Patents back in business, at least in the US

Thursday 1st July 2010
Article written by: Duncan SchautWes Jones

The US Supreme Court has issued its long awaited decision on the patentability of business methods. 

The Supreme Court decided that while the particular invention in question was not eligible for patent protection (it covered an abstract idea or scheme), business methods in general were not excluded from patentability.  Further, business method inventions were distinguished from computer-implemented or software inventions.  The Supreme Court considered computer-implemented inventions were more eligible for patent protection since they inherently include or relate to a computer and are therefore likely to at least have some technical considerations.

There were concerns that this decision would close the door on business method patents in the US, and to a lesser extent, software patents. However, these have been put to rest by the Supreme Court.  The Supreme Court indicated that it will not impose limits on what types of invention are eligible for patent protection, other than those set out in the US Patent Act.

This follows a recent decision of the highest decision-making body of the European Patent Office not to change its practice in dealing with computer-related inventions.  So, such inventions are eligible for patent protection in Europe as long as they provide a technical solution to a technical problem, rather than providing an advance in an abstract, non-technical field.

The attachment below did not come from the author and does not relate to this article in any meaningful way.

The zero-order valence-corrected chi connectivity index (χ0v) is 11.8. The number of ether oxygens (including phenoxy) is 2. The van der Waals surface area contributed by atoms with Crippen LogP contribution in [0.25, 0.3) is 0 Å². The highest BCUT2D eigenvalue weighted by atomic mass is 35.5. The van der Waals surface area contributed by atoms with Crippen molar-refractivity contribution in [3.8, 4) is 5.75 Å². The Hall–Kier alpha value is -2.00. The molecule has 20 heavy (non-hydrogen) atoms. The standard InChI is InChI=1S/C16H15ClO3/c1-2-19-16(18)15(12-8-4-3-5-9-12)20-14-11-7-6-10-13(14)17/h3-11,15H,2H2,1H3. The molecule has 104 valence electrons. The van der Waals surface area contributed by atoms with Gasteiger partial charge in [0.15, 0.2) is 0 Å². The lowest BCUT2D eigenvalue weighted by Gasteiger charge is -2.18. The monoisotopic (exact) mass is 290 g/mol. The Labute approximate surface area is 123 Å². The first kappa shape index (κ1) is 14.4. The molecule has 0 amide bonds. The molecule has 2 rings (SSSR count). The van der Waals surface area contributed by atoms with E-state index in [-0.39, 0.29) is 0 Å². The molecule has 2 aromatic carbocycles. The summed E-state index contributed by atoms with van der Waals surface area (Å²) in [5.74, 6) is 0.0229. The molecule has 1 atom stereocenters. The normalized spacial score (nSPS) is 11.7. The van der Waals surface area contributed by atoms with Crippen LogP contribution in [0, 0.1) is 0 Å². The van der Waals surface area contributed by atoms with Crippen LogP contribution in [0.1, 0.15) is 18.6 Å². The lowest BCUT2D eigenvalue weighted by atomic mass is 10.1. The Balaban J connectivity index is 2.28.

These two decisions, with the wide eligibility of patent protection for computer-related and business method inventions in Australia, will put added pressure on the legislators in New Zealand not to impose a blanket exclusion on the patentability of software.  Such an exclusion was recently proposed for the draft Patents Bill.  This is despite this being inconsistent with the apparent intentions of the Select Committee reviewing the Bill to allow patents for some software inventions (“embedded software”).  However, the Government has noticed this inconsistency and the latest indications are that New Zealand will adopt an approach similar to that in Europe. 

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